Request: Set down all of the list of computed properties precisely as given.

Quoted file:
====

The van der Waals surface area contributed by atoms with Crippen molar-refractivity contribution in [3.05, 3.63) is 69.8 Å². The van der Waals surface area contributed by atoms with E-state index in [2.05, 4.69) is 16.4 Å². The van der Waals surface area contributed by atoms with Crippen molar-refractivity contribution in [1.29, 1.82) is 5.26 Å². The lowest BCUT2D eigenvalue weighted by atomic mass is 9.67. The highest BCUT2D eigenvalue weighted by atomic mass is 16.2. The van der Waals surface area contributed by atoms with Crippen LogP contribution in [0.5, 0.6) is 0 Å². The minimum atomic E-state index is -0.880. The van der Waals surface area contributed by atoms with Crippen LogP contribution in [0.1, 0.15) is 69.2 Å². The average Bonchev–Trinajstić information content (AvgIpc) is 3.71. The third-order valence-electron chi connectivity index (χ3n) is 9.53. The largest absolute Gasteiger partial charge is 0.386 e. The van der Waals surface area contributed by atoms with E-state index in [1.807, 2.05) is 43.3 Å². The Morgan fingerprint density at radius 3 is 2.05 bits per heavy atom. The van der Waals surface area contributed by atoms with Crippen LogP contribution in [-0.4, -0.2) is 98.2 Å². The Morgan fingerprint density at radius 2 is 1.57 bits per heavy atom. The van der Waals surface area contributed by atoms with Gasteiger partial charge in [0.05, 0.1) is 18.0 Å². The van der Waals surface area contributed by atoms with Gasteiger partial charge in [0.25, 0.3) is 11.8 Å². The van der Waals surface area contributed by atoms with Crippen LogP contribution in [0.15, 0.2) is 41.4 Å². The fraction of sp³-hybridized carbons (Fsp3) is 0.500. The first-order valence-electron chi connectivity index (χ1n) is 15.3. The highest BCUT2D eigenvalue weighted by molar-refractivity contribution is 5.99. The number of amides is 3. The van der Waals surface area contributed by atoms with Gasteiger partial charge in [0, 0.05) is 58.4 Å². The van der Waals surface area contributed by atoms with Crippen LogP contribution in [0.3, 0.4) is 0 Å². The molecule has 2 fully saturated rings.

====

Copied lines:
The van der Waals surface area contributed by atoms with Crippen molar-refractivity contribution in [3.05, 3.63) is 69.8 Å². The van der Waals surface area contributed by atoms with E-state index in [2.05, 4.69) is 16.4 Å². The van der Waals surface area contributed by atoms with Crippen molar-refractivity contribution in [1.29, 1.82) is 5.26 Å². The lowest BCUT2D eigenvalue weighted by atomic mass is 9.67. The highest BCUT2D eigenvalue weighted by atomic mass is 16.2. The van der Waals surface area contributed by atoms with Crippen LogP contribution in [0.5, 0.6) is 0 Å². The minimum atomic E-state index is -0.880. The van der Waals surface area contributed by atoms with Crippen LogP contribution in [0.1, 0.15) is 69.2 Å². The average Bonchev–Trinajstić information content (AvgIpc) is 3.71. The third-order valence-electron chi connectivity index (χ3n) is 9.53. The largest absolute Gasteiger partial charge is 0.386 e. The van der Waals surface area contributed by atoms with E-state index in [1.807, 2.05) is 43.3 Å². The Morgan fingerprint density at radius 3 is 2.05 bits per heavy atom. The van der Waals surface area contributed by atoms with Crippen LogP contribution in [-0.4, -0.2) is 98.2 Å². The Morgan fingerprint density at radius 2 is 1.57 bits per heavy atom. The van der Waals surface area contributed by atoms with Gasteiger partial charge in [0.05, 0.1) is 18.0 Å². The van der Waals surface area contributed by atoms with Gasteiger partial charge in [0.25, 0.3) is 11.8 Å². The van der Waals surface area contributed by atoms with Crippen LogP contribution in [0.15, 0.2) is 41.4 Å². The fraction of sp³-hybridized carbons (Fsp3) is 0.500. The first-order valence-electron chi connectivity index (χ1n) is 15.3. The highest BCUT2D eigenvalue weighted by molar-refractivity contribution is 5.99. The number of amides is 3. The van der Waals surface area contributed by atoms with Gasteiger partial charge in [0, 0.05) is 58.4 Å². The van der Waals surface area contributed by atoms with Crippen LogP contribution in [0.3, 0.4) is 0 Å². The molecule has 2 fully saturated rings.